- Pugs, Frenchies, boxers, shih-tzus and other flat-faced dog breeds have been trending for at least the last decade.
- Higher visibility (usually in a celebrity's handbag), an increase in city living (smaller dogs for smaller homes), and possibly even the fine acting of Frank the Pug in 1997's Men in Black may be the cause.
- These small, specialty pure breeds are seen as the pinnacle of cuteness – they have friendly personalities, endearing odd looks, and are perfect for Stranger Things video montages.
Genetic defects as fashion
So what’s their cutest feature? Is it their squashy little faces? Their grunting pants (like tiny little obese people!)? Their double-curled tails?
That coiled tail is possibly less endearing when you know it’s a purpose-bred genetic defect, which in its most serious forms leads to paralysis. And their squished noses? That’s been selectively bred to become ever shorter and smaller, making it difficult for the dogs to breathe and eat, causing trickle down effects like cardiovascular stress, eye prolapses, overheating (dogs don’t sweat, so they need to pant to expel heat through evaporation), weight gain because of that sedentary overheated lifestyle, dental crowding, soft-palate collapse, and skin-fold dermatitis. More of an “anatomical disaster” than the patron saint of cuteness.
Despite performing corrective surgeries and designing pain treatment plans for these dogs, veterinarians don’t often speak up about the unethical nature of buying and creating demand for genetically impaired dogs for one simple reason – it’s bad for business. “If I stood up and told the truth about these breeds,” says an anonymous vet to The Guardian, “I would immediately alienate [their owners] and they would up sticks and move to the neighboring practice where the vet was not as outspoken. Vets in general practice simply cannot afford to be honest and to speak out.”
Why veterinarians are skeptical of pugs
The British Veterinary Association (BVA), which represents vets across the UK, is in a better position to do so. It has made several statements this year on the breeding and buying practices of brachycephalic dogs, expressing the trend as a concern in dog health and welfare. “The surge in popularity of these dogs has increased animal suffering and resulted in unwell pets for owners, so we strongly encourage people to think about choosing a healthier breed or crossbreed instead.” Sean Wensley, president of the BVA, says to The Guardian.
Mixed-breed dogs are said to be much healthier than pure bred dogs, a claim that is refuted by dog breeders, but a study from 2013 inserts some much-needed data into an argument that is skewed by passion and profit. Using medical records from more than 27,000 dogs and comparing the incidence of 24 genetic disorders in mixed vs. purebred dogs, the researchers found that 10 of those genetic disorders had a significantly higher incidence in purebred dogs, and just 1 of those disorders was greater in mixed-breeds. For the remaining disorders the incidence was fairly even in both groups.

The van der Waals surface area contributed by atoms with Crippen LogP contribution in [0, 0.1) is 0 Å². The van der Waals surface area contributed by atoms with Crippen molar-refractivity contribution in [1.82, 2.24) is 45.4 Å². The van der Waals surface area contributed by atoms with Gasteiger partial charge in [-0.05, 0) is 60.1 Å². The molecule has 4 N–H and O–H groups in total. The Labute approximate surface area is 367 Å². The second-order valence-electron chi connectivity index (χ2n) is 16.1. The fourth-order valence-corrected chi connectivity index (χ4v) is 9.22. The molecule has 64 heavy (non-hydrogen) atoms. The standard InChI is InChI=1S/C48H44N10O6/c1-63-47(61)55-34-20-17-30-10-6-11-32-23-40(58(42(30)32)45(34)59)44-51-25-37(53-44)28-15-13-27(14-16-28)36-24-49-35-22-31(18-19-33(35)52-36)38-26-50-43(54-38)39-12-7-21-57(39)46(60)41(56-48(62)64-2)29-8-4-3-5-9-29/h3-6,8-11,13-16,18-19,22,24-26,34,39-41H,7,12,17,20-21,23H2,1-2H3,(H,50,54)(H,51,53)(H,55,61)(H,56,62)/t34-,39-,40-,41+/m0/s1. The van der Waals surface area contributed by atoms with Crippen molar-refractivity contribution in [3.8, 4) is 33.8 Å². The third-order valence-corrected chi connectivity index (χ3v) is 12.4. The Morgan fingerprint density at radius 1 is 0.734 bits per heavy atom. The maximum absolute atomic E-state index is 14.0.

Funny looks. Not so hilarious problems.
Why has this certain set of physical traits become so popular in dogs? And for that matter, in cats. While dogs are America’s #1 pet, cats are arguably more famous in the digital world. Two of the most viral cat celebrities are Lil Bub (who has nearly 3 million Facebook fans and her own Vice documentary), and Grumpy Cat aka Tardar Sauce (who has nearly 9 million Facebook fans, a cat celebrity manager, her own book deal, a plush toy line, and is sponsored by Friskies).
Why are Lil Bub and Grumpy Cat so cute and famous? Because they are… how do we put this? They’re genetic duds. Lil Bub was the runt of her litter and has a tongue that always hangs out of her mouth because of her abnormally short lower jaw and toothlessness. She also has serious osteoporosis and is medicated for it. Grumpy Cat has feline dwarfism, and an underbite, which causes her famous frown.
If you look at Bored Panda’s list of the 20 most famous internet cats, many of them have disabilities or genetic mutations such as vision impairment (Honey Bee), no nasal bridge (Monty the Cat), a cleft palate (Lazarus the Vampire Cat), and heterochromia (Fukumaru). There is a big difference, however, in loving an animal with a genetic mutation and intentionally creating genetic mutations, or buoying an industry that does.
In domestic pets, there is an increasing fetishizing of the weird. Ugly is cute, and deformed is unique. This is the new Victorian freak show, and we love them so. From one perspective, it’s an amazingly progressive attitude shift – imagine if humans acknowledged, and even revered, diversity in people in the same way. But we’re more inclined to avoid eye-contact with people with disabilities or scars or marks than engage with them.
The inconsistency when it comes to our attitudes towards humans and non-human animals is huge. Philosopher Dale Jamieson has more on that particular kind of cognitive dissonance here:
What Are the Best Arguments in Favor of Animal Rights?
The philosopher poses fundamental questions about human and animal rights.